Heat, mass, specific heat capacity, and temperature are related by

`q = mcDelta T`.

heat (`q`)
the amount of thermal energy that has been transferred between a system and its surroundings, measured in joules (J)
mass (`m`)
the mass of the object, measured in grams (g)
specific heat capacity (`c`)
the heat required to raise the temperature of 1 g of a substance by 1 ºC, measured in joules per gram per degree Celsius (J/gºC); see pages 301 and 799 of the textbook for `c` values of common substances
temperature (`T`)
a measure of the average kinetic energy of the particles in an object, measured in degrees Celsius (ºC)

The `Delta T` term should be calculated by subtracting the lower temperature from the higher temperature to ensure that `q` is always positive.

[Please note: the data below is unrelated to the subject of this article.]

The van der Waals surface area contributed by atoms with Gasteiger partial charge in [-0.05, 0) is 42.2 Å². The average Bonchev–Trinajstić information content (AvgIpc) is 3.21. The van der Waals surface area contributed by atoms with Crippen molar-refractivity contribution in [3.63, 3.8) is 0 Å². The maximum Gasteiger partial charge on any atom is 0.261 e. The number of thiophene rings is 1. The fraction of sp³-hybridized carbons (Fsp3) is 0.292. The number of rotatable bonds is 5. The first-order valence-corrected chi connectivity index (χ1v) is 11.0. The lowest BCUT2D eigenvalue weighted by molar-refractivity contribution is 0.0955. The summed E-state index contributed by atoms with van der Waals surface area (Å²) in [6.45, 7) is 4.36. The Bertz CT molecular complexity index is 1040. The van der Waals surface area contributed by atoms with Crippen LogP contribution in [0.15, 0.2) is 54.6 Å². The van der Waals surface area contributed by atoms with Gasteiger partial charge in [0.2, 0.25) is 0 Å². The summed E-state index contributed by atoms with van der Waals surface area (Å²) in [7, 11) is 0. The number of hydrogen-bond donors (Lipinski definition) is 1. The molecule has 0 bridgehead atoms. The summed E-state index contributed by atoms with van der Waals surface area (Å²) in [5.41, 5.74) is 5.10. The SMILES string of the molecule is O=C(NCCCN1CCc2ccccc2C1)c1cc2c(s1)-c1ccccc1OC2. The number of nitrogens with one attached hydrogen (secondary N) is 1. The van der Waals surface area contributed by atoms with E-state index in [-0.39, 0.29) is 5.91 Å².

If 25.6 g of aluminum absorbs 0.5571 kJ of heat and its temperature rises to 42.6 ºC, what was its original temperature? (The specific heat of aluminum is 0.900 J/gºC.)

We can rewrite `q=mcDelta T` as `q=mc(T_2-T_1)`. Rearranging this gives us

`T_1 = T_2 - q/(mc)`,

and, making sure to convert heat from kilojoules to joules so that it matches the specific heat unit, we can substitute our givens:

`T_1 = 42.6\ "ºC" - (0.5571\ "kJ")/((25.6\ "g")(0.900\ "J/gºC")) = 18.4\ "ºC"`.